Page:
A single-user mode specifies that only one user at a time can access the database. If you set the database to single-user mode then all other connections will be closed without warning. If you get disconnected after setting the database into single-user mode, a different user can connect to database, but only one user.
Where as in multiple-user mode more than one user can connect to the same database at the same time. This mode is generally used in organizations so that multiple users can access it simultaneously. Areas where Multi-user database is used are Banks, supermarket, insurance agencies sector.
Here we will see, how to set database from single user mode to multi user mode.
There are two ways to perform the given activity:
- Using ALTER command
- Using Object explorer in SQL Server Management Studio.
For demonstration, follow the steps given below:
Step 1: Create database
Use the following command to create database.
CREATE TABLE geeks;
Step 2: Set database into single user mode
ALTER command followed by SET keyword is used to set the user mode of database. Before changing the access mode all the open connections must be closed. Use the ROLLBACK IMMEDIATE termination clause after ALTER command along with ‘WITH’ keyword to close open connection.
ALTER DATABASE database_name SET
SINGLE_USER WITH ROLLBACK IMMEDIATE
ALTER DATABASE geeks SET SINGLE_USER
WITH ROLLBACK IMMEDIATE;
Here, we can see that ‘single user’ is displayed alongside the geeks database name.
Why Set Database From Single User Mode to Multi User in SQL ?
Setting a database from single-user mode to multi-user mode in SQL Server is important for several reasons:
- Enables concurrent access: Single-user mode restricts the database to one user at a time, which can be problematic in a multi-user environment. By setting the database to multi-user mode, multiple users can access the database concurrently, improving productivity and efficiency.
- Facilitates collaboration: Multi-user access to a database facilitates collaboration between users, enabling them to work on the same data simultaneously. This is especially useful for teams working on a shared project or application.
- Prevents downtime: If a database is stuck in single-user mode, other users are unable to access it, resulting in downtime for the application or system that depends on it. Setting the database to multi-user mode resolves this issue and helps ensure that the application or system remains available to users.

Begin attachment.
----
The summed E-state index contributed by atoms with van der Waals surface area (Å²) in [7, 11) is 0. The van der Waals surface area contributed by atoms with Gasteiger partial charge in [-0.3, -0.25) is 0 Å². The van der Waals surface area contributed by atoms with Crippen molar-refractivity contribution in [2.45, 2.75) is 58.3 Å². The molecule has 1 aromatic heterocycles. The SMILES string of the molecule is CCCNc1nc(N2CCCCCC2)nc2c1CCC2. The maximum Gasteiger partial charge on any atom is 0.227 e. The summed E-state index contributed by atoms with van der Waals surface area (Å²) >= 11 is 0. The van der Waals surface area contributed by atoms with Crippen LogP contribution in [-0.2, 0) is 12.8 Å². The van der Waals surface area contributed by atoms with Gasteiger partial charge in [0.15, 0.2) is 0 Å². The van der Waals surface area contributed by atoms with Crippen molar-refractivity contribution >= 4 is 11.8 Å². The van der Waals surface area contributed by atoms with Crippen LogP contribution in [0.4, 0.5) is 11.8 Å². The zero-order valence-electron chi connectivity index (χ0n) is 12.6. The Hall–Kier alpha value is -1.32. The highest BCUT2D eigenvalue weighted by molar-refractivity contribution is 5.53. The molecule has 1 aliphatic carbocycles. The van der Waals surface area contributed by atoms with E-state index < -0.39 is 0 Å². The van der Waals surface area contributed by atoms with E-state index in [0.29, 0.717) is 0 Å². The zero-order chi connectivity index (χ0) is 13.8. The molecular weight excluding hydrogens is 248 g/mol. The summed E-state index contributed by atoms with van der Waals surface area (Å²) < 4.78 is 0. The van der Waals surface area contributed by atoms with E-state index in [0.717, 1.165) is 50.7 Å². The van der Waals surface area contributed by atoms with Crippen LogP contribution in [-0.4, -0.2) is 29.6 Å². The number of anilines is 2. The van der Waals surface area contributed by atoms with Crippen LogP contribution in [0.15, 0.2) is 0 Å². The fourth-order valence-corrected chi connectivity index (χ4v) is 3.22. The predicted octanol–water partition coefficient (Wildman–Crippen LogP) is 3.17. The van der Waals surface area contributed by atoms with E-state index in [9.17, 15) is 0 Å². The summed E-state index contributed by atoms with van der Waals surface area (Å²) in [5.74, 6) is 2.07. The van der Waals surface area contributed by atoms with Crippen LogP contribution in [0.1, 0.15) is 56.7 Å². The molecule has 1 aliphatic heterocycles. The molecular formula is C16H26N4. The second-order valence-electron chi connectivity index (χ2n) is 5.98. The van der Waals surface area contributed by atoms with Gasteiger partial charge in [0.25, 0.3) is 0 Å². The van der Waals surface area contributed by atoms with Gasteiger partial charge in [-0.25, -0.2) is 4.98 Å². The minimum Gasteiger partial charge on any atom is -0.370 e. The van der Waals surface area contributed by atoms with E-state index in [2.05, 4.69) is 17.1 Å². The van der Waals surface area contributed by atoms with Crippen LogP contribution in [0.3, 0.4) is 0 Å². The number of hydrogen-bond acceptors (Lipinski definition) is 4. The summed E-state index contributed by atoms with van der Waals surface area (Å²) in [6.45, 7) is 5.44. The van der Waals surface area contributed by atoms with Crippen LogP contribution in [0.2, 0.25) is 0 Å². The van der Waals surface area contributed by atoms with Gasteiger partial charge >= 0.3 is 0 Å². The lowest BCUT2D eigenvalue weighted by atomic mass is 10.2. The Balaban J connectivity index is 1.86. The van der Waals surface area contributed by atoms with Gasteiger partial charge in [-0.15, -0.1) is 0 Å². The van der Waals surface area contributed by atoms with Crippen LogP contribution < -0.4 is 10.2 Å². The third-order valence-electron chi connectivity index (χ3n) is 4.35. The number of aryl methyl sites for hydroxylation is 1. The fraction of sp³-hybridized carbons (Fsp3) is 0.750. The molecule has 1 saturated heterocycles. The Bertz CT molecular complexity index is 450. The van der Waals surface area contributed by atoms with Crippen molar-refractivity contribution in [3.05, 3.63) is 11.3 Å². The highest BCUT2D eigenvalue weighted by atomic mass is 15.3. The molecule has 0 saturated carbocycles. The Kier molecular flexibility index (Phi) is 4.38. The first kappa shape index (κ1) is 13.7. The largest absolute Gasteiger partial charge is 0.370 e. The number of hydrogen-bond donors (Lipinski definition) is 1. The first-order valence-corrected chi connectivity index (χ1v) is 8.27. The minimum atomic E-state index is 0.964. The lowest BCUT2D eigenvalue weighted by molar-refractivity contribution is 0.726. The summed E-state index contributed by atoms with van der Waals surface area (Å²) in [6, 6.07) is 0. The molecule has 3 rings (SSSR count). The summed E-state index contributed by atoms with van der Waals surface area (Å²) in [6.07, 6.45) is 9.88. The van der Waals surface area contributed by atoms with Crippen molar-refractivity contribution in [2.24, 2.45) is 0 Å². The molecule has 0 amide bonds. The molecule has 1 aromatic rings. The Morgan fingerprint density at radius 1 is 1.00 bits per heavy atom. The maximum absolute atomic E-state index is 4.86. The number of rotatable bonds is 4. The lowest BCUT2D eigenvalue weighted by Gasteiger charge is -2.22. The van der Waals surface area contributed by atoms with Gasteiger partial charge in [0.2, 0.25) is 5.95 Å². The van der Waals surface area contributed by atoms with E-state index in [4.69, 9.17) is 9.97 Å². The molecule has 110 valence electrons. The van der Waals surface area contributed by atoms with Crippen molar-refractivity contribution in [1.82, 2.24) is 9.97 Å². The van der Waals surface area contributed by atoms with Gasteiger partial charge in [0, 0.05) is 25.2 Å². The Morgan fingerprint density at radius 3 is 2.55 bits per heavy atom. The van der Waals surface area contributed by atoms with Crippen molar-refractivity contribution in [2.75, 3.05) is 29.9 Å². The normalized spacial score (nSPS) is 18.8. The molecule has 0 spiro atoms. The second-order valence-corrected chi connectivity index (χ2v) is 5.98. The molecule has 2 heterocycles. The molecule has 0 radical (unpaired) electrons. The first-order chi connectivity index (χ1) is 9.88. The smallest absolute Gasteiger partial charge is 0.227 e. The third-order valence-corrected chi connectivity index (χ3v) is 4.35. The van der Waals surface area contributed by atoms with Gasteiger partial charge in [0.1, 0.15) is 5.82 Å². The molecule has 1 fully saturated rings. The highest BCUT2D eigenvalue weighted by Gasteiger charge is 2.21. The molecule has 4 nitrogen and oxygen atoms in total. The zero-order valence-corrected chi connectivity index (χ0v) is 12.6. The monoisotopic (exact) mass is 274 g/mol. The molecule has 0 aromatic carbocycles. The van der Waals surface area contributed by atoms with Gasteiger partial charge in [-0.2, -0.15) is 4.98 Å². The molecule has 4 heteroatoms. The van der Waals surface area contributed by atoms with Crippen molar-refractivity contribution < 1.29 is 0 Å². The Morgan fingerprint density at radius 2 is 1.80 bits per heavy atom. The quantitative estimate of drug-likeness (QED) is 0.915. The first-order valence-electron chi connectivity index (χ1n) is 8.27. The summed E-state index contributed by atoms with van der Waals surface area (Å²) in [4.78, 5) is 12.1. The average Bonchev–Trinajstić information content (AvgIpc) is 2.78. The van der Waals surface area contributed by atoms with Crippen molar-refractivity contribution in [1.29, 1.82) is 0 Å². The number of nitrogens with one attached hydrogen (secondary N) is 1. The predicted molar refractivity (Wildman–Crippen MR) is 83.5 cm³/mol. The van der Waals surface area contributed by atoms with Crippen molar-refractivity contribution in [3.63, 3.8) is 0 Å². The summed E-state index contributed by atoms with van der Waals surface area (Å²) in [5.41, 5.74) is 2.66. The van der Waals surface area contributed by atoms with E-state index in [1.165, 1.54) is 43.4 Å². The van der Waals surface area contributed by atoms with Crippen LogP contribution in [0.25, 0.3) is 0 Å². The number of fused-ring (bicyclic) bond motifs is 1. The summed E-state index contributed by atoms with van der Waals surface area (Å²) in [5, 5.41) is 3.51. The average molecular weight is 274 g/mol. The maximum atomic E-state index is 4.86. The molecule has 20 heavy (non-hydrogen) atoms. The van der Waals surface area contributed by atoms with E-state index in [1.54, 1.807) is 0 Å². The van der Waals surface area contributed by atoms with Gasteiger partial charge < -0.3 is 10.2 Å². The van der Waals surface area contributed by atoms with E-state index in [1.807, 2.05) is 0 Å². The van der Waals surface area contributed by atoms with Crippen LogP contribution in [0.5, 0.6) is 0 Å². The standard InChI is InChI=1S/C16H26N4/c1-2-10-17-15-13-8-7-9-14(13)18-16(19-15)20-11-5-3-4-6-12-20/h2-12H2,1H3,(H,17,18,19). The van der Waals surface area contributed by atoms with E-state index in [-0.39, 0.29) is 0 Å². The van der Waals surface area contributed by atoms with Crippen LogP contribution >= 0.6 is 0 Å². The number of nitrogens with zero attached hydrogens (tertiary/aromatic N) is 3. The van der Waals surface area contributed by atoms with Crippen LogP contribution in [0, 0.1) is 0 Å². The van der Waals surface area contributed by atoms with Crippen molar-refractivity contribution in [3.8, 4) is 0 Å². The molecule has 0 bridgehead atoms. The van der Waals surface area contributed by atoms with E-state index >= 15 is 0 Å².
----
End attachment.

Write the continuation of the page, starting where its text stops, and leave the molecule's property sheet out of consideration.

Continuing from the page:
- Eases maintenance tasks: Single-user mode is often used for performing maintenance tasks or making significant changes to the database schema or data. However, once these tasks are completed, it is necessary to switch back to multi-user mode to allow other users to access the database. This facilitates the maintenance of the database and ensures that it is available for use by other users when maintenance tasks are complete.
Method 1: Using ALTER command
We can use ALTER command in same way as we used to set the single user access mode. This commands need not connection closure.
ALTER DATABASE database_name
ALTER DATABASE geeks
Here , ‘single user’ keyword that was displayed earlier alongside geeks database is removed now.
Method 2: Using object explorer in SQL Server Management Studio
Steps to change access mode:
- Select View from menu bar.
- Select Object explorer option. Object explorer will be appeared on left side of the screen.
- Select Database folder and select your database (geeks we have used here).
- Right click on the database and select properties option.
- A dialog box will open, select ‘option’ option from left hand side of dialog box screen.
- Scroll down to get ‘STATE’ field.
- Select Restrict access option from STATE field.
- Select MULTI_USER from dropdown menu.
- Click ‘OK’.
Step 1: Open Object explorer
Step 2: Select properties
Step 3: Select option keyword from dialog box
Step 4: Select MULTI_USER from dropdown list in Restrict Access field
Step 5: Click on Ok, A dialog box will appear. Now click on Yes button.
Step 6: Again open object explorer
We can see that the ‘single user’ keyword is no longer present with the database name.